Customer Identification Procedures in the insurance field definitely need to catch up to the 21st century. Home offices at insurance companies rely solely upon driver's licenses and passports, and the only face-to-face is with a local agent, who is generally unqualified to perform any compliance function. Given the ability of white-collar criminals, due to the grounds we have covered extensively in our recent article, The Effective Use of Image Search for Customer Identification Verification to present legitimate government-issued personal photographic identification, the insurance industry can easily accept aliases as true legal names.
It gets worse; in the secondary life insurance market, more commonly known as Life Settlements, investors purchase existing high face-value life insurance policies on elderly and infirm insureds, at a discount, and wait for their demise to collect. Many of these are high net worth individuals whose tax planners have named, as beneficiaries of these policies, trusts, and other anonymous entities. This means that the insurance companies, upon death, pay out to the trust alone, and never know that there was a change of beneficiary, as the purchaser simply assumes ownership of the trust or other anonymous vehicle.
It is a virtually foolproof way to launder millions of dollars, because you ultimately receive a check or draft from a major insurance company, easy to deposit anywhere, even if it is in a very large amount. Bankers assume it is a routine life insurance payout of a close relative. Colombian narcotics traffickers, using local agents, laundered large amounts of drug cash in this manner, before US law enforcement discovered their operation.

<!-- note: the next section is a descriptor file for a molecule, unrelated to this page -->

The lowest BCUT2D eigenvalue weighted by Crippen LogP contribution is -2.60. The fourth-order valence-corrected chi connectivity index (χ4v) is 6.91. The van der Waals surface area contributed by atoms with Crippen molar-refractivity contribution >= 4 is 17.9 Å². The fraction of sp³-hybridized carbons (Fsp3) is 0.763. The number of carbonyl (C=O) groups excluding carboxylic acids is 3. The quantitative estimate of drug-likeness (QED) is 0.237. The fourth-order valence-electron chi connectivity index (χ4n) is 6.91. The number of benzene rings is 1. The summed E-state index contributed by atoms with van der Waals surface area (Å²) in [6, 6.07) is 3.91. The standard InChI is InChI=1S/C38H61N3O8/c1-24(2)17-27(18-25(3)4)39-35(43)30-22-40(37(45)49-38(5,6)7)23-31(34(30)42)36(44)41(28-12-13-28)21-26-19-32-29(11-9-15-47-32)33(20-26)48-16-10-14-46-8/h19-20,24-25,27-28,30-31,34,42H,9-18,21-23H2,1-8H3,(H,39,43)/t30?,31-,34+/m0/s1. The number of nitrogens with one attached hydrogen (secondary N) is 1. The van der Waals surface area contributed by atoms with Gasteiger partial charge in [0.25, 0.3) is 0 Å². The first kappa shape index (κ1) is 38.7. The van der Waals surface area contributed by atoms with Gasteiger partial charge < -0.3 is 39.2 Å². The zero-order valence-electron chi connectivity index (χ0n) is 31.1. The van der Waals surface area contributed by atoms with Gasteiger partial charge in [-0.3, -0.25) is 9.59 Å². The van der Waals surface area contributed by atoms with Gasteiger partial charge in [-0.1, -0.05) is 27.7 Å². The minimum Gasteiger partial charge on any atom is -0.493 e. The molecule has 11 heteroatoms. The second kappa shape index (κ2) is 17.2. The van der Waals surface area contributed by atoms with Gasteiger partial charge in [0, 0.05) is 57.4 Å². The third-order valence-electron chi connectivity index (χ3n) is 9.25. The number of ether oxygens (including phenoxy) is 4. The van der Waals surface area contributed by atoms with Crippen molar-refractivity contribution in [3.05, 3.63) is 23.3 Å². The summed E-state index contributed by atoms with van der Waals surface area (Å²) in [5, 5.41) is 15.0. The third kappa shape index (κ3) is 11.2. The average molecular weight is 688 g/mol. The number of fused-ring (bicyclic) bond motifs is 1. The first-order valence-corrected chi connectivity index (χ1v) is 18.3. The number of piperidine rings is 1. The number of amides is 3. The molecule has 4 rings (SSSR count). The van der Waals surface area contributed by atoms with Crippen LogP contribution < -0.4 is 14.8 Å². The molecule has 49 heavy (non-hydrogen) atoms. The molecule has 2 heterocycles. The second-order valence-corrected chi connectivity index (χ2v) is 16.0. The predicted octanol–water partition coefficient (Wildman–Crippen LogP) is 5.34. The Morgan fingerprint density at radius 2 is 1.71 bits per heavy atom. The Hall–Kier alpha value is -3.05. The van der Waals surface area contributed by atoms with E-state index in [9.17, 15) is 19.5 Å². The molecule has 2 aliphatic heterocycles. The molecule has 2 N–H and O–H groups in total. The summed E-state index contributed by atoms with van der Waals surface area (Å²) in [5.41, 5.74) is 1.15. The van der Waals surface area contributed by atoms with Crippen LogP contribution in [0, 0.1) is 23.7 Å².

To foil this scheme, the insurance industry must verify the image of every new client, by employing a facial recognition software program to confirm his full legal name. FRS searches also often reveal additional information, which can be used to further confirm personal data, or alternatively to expose your prospective client as an insurance fraudster, or worse. His true name may be on one or more international sanctions list, such as OFAC. Unless you have accurate information, sanctions violations may occur, for which there will be consequences.
All financial service industries, and non-bank financial institutions, must now similarly upgrade their compliance programs, lest they unwittingly facilitate money laundering.
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